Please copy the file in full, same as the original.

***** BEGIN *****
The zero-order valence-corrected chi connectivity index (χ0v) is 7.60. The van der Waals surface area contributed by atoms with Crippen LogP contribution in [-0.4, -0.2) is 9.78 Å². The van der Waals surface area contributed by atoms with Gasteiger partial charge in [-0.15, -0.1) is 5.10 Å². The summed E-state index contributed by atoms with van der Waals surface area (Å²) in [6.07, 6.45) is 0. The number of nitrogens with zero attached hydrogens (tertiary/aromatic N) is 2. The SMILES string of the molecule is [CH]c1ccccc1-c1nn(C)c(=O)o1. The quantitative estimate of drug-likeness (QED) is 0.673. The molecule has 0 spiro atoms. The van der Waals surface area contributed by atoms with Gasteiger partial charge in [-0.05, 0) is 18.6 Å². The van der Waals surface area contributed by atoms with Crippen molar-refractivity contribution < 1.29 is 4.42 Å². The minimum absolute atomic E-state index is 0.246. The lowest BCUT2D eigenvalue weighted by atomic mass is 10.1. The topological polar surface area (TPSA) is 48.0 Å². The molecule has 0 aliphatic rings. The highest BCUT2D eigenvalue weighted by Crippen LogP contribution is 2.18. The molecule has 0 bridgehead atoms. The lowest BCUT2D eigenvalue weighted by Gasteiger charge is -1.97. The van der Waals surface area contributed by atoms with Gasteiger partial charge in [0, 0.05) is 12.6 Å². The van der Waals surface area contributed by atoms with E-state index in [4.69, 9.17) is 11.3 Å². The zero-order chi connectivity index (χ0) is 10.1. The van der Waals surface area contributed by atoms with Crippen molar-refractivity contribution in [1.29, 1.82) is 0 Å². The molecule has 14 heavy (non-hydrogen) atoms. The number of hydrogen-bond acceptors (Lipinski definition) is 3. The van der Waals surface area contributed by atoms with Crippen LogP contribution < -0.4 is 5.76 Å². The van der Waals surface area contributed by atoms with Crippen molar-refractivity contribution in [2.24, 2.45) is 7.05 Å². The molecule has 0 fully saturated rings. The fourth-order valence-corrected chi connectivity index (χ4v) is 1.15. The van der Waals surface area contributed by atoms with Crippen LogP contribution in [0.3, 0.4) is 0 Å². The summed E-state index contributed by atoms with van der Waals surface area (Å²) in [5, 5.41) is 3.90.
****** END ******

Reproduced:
The zero-order valence-corrected chi connectivity index (χ0v) is 7.60. The van der Waals surface area contributed by atoms with Crippen LogP contribution in [-0.4, -0.2) is 9.78 Å². The van der Waals surface area contributed by atoms with Gasteiger partial charge in [-0.15, -0.1) is 5.10 Å². The summed E-state index contributed by atoms with van der Waals surface area (Å²) in [6.07, 6.45) is 0. The number of nitrogens with zero attached hydrogens (tertiary/aromatic N) is 2. The SMILES string of the molecule is [CH]c1ccccc1-c1nn(C)c(=O)o1. The quantitative estimate of drug-likeness (QED) is 0.673. The molecule has 0 spiro atoms. The van der Waals surface area contributed by atoms with Gasteiger partial charge in [-0.05, 0) is 18.6 Å². The van der Waals surface area contributed by atoms with Crippen molar-refractivity contribution < 1.29 is 4.42 Å². The minimum absolute atomic E-state index is 0.246. The lowest BCUT2D eigenvalue weighted by atomic mass is 10.1. The topological polar surface area (TPSA) is 48.0 Å². The molecule has 0 aliphatic rings. The highest BCUT2D eigenvalue weighted by Crippen LogP contribution is 2.18. The molecule has 0 bridgehead atoms. The lowest BCUT2D eigenvalue weighted by Gasteiger charge is -1.97. The van der Waals surface area contributed by atoms with Gasteiger partial charge in [0, 0.05) is 12.6 Å². The van der Waals surface area contributed by atoms with E-state index in [4.69, 9.17) is 11.3 Å². The zero-order chi connectivity index (χ0) is 10.1. The van der Waals surface area contributed by atoms with Crippen molar-refractivity contribution in [1.29, 1.82) is 0 Å². The molecule has 14 heavy (non-hydrogen) atoms. The number of hydrogen-bond acceptors (Lipinski definition) is 3. The van der Waals surface area contributed by atoms with Crippen LogP contribution < -0.4 is 5.76 Å². The van der Waals surface area contributed by atoms with Crippen molar-refractivity contribution in [2.24, 2.45) is 7.05 Å². The molecule has 0 fully saturated rings. The fourth-order valence-corrected chi connectivity index (χ4v) is 1.15. The van der Waals surface area contributed by atoms with Crippen LogP contribution in [0.3, 0.4) is 0 Å². The summed E-state index contributed by atoms with van der Waals surface area (Å²) in [5, 5.41) is 3.90.